Kemp, a former state senator, has long been considered a potential gubernatorial candidate and has tried to raise his profile by calling on Trump to investigate the Obama administration’s apparent attempt to access his office’s computer system. Of course, he could also choose to run for re-election, keeping a beachhead in statewide office.
He told the audience he would aim to pour more funding into the state’s technology infrastructure, overhaul “useless” regulations and send the message that “government will get out of your way.”
“It’s time for a top-to-bottom review of all state regulations by business owners, not bureaucrats,” he said. “To tackle what should stay and what should go.”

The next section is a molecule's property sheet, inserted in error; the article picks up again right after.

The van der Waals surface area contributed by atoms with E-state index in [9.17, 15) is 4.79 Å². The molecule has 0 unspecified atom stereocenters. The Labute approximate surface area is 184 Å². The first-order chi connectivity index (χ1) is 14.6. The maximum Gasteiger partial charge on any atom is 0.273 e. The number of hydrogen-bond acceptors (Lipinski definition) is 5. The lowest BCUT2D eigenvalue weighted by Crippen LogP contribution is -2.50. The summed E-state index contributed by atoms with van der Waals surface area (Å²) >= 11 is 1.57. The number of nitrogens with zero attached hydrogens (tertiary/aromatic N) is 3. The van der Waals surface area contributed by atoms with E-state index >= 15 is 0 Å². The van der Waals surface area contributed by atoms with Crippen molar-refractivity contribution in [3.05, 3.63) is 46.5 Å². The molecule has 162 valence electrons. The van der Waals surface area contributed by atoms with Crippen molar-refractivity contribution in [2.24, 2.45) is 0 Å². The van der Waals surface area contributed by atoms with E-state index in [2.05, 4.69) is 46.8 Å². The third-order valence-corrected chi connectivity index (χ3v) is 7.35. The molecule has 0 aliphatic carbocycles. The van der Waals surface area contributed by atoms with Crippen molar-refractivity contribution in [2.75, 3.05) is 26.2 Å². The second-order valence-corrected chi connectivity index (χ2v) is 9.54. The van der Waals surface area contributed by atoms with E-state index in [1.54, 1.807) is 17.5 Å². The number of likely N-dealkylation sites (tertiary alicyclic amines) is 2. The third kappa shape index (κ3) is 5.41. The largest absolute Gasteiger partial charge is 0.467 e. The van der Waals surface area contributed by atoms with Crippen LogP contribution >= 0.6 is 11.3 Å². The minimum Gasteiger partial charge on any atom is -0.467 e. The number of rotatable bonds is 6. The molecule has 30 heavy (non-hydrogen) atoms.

He also said the state should offer new incentives, such as tax breaks, to attract more businesses and invest in fiber and gigabit services to help foster the state’s growing financial technology industry.
Kemp closed his remarks with a nod to Gov. Nathan Deal’s most oft-used line about the state’s pro-business environment.
“As a small business owner and a state official,” he said, “I want to use my unique experience to help lead our state during the next decade to be not only the number one state for business, but the number one state for small businesses as well.”